Kokborok grammar

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Kokborok, also Tipra, is language of original inhabitants people of Tripura. It is an official language of Tripura, a small state of India.


The principal structures of affirmative sentences in Kokborok are the following:

a) Subject Complement
Naisok chwrai kaham.
(Naisok) (boy good).
Naisok is a good boy.
b) Subject Object Verb
Naisok mai chao.
(Naisok) (rice) (eat).
Naisok eats rice.
c) Possessive Subject Question
Nini (bu)mung tamo?
(Your) (name) (what)
What is your name?
d) Subject Question Verb
Nwng tamoni bagwi phai?
(You) (what for) (come)
Why have you come?
e) Subject Verb and Question
Nwng thangnaide?
(You) (will go)
Will you go?
f) Subject Verb and Command
Nwng thangdi.
(You) (go)
You go.


In Kokborok grammar use of the notion of 'person' is almost absent; the form of verb is same for one who speaks, one who is spoken to, and one who is spoken about.


In Kokborok there are two numbers: Singular and plural. The plural marker is used at the end of the noun or pronoun. There are two plural markers: rok and song. Rok is universally used while song is used with human nouns only. The plural marker is normally used at the end of the noun or pronoun. But when the noun has an adjective the plural marker is used at the end of the adjective instead of the noun.


  • Bwrwirok Teliamura o thangnai. These women will go to Teliamura.
  • O bwrwi naithokrok kaham rwchabo. These beautiful women sing very well.


In Kokborok there are four genders: masculine gender, feminine gender, common gender, and neuter gender. Words which denote male are masculine, words which denote female are feminine, words which can be both male and female are common gender, and words which cannot be either masculine or feminine and neuter gender.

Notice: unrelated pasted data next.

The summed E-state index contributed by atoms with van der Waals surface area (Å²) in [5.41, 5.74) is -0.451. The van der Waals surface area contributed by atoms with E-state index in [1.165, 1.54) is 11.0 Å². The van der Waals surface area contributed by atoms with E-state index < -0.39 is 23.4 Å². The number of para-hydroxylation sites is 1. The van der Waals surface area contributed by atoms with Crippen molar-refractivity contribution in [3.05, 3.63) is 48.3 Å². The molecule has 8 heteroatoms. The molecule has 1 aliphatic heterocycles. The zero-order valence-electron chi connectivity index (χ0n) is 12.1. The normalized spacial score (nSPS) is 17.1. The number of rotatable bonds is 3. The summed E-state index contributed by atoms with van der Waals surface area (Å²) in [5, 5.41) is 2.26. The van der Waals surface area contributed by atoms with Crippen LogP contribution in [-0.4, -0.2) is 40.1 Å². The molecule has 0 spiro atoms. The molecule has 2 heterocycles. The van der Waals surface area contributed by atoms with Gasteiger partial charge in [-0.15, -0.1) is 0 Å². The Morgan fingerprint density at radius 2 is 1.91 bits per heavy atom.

Gender examples
borok man - masculine
bwrwi woman - feminine
chwrai child - common
buphang tree - neuter

There are various ways to change genders of words:

Using different words
bwsai husband bihik wife
phayung brother hanok sister
kiching male friend mare female friend
Adding in at the end of the masculine word
sikla young man sikli young woman
achu grandfather achui grandmother
When the masculine words ends in a, the a is dropped.
Adding jwk at the end of the masculine word
bwsa son bwsajwk daughter
kwra father-in-law kwrajwk mother-in-law
Words of common gender are made masculine by adding suffixes, like sa, chwla/la, jua and feminine by adding ma, jwk, bwrwi
pun goat punjua he goat punjwk she goat
tok fowl tokla cock tokma hen
takhum swan takhumchwla drake takhumbwrwi duck

Case and case endings[edit]

In Kokborok there are the nominative, accusative, instrumental, ablative, locative and possessive cases.

Case suffixes
Nominative o
Accusative no
Instrumental bai
Ablative ni
Locative o
Possessive ni

These case suffixes are used at the end of the noun/pronoun and there is no change in the form of the noun.


In Kokborok the adjectives come after the words they qualify. This rule is strictly followed only in the case of native adjectives. In case of loan adjectives the rule is rather loose. Kokborok adjectives may be divided into four classes:

  1. pure adjectives
  2. compound adjectives
  3. verbal adjectives
  4. K-adjectives

The first three classes may include both native and loan words. The fourth class is made of purely native words. e.g.:

  1. hilik - heavy, heleng - light
  2. bwkha kotor - (heart big) - brave, bwkha kusu - (heart small) - timid
  3. leng - tire, lengjak - tired, ruk - to boil, rukjak - boiled.
  4. kaham - good, kotor - big, kisi - wet.


Kokborok numerals are both decimal and vigesimal. sa, nwi, tham, brwi, ba, dok, sni, char, chuku, chi

rasa - hundred, saisa - thousand, rwjag - a lakh

A numeral is organised as:

chisa = chi + sa = ten + one = 11.

See also[edit]


  • A simplified Kokborok Grammar, by Prof. Prabhas Chandra Dhar, 1987

External links[edit]